I have strong memories of countless afternoons and evenings spent lying on my bedroom carpet pitting my various action figures against each other—like Optimus Prime and Nikolai Volkoff—and I love watching Emile act out his own scenarios with the same type of toys. (The exact same ones, in some cases, like my old Magneto.)
Yes, licensing cartoon characters can go too far and Linn’s statistic that advertising to children is now a $17 billion dollar industry is worrisome. The presence of Disney and Pixar art on diapers from infant size onward is clearly intended to establish an early connection. (Not that they need to, if you’ve ever seen a kid react to their films.) And studies proving that kids prefer foods with licensed characters on the packaging should result in regulations regarding junk food. But is toothpaste with a Transformer on it worse than one that just says Colgate in giant letters?
I realize it’s a fine line. I’d never put my son in hoodie with Gap splayed across his chest, but as someone with a lifetime’s worth of band shirts in my dresser, I also understand the desire to advertise your cultural interests to form connections with others who feel the same way (and not just among teenagers in Hot Topic tees).
A plurality of kids seem to be wearing superhero garb on any give day, be it Captain America shoes, Spider-Man shirts or Batman capes, which are all worked into their play at recess. And at home, Emile will don his Teenage Mutant Ninja Turtles (he likes Leonardo, though he’s only ever seen one 20-minute episode) or Spidey PJs and display his ninja or crime-fighting skills. (And yes, he dresses up in “generic” knight, dragon, and monkey costumes, too.)
It’s easy to dismiss all this because, as adults, we don’t play with toys or wear costumes. But these “products” provide kids with a screen-free cultural entry point and give their imaginary play some skeletal structure.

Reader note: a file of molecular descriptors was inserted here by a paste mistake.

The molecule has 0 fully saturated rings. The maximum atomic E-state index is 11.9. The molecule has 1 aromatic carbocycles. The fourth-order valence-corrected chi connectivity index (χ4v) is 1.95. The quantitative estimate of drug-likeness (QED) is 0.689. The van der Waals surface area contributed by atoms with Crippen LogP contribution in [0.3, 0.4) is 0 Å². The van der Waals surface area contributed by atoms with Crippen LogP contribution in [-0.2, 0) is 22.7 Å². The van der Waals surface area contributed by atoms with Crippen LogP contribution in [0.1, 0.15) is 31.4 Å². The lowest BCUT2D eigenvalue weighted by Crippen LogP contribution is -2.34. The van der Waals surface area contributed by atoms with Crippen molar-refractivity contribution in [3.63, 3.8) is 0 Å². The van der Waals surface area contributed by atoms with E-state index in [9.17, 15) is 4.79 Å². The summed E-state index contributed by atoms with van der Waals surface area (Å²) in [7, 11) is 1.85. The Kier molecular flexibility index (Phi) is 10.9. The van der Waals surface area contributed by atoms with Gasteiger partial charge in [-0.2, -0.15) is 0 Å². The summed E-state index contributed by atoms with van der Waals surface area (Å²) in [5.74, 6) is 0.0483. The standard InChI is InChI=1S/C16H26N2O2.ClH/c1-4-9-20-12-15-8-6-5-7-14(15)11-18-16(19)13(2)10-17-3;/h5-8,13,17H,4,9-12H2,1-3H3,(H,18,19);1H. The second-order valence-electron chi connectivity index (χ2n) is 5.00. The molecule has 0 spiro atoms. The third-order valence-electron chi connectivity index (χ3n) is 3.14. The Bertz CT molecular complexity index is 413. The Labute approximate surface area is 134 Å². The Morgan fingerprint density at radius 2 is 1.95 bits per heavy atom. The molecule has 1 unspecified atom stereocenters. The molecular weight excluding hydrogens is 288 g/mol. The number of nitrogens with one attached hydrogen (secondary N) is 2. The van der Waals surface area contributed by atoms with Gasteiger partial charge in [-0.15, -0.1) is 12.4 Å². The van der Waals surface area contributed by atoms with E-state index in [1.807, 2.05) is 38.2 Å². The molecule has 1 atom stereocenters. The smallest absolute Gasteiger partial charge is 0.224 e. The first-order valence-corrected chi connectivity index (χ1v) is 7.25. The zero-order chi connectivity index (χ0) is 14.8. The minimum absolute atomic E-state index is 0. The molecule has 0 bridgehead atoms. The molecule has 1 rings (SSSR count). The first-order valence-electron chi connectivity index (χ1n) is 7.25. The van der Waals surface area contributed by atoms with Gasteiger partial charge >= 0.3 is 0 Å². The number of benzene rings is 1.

Yes, advertising is an overly pervasive part of modern society, and children are not as adept as adults at seeing through it and need to be taught media literacy. That said, we live in an age where commercials can be excised—they’re not on Treehouse or Netflix and can be fast-forwarded with a PVR. When I showed Emile a YouTube video of a 1960s-era Mickey Mouse Club episode, it began with an in-show Coke ad. “Coca… cola,” Emile immediately repeated. (I explained what it was, prompting his indignant reply, “Soda pop is not for kids!”)
But soda pop and pop culture are not the same thing, even if they’re both aggressively marketed. Perhaps it’s due to my career as an arts journalist covering music, TV, and video games, but it feels disrespectful to dismiss pop culture as a form of mental junk food just because it’s intended for a young audience. It can be enjoyed in moderation (kids obviously also need lots of unbranded clothes and toys and spend time in parks, playing games, and making art), a philosophy that applies to pretty much every aspect of parenting.
So as I consider my son sitting beside us at Grand Electric on Sunday afternoon, dressed in a Superman shirt and red cape (my wife’s own handmade one from when she was a kid) while he colours a Wonder Woman picture, I just don’t see kid culture as necessarily synonymous with commercialism, even if a corporation owns the copyright. It just makes their lives feel a little more fantastical.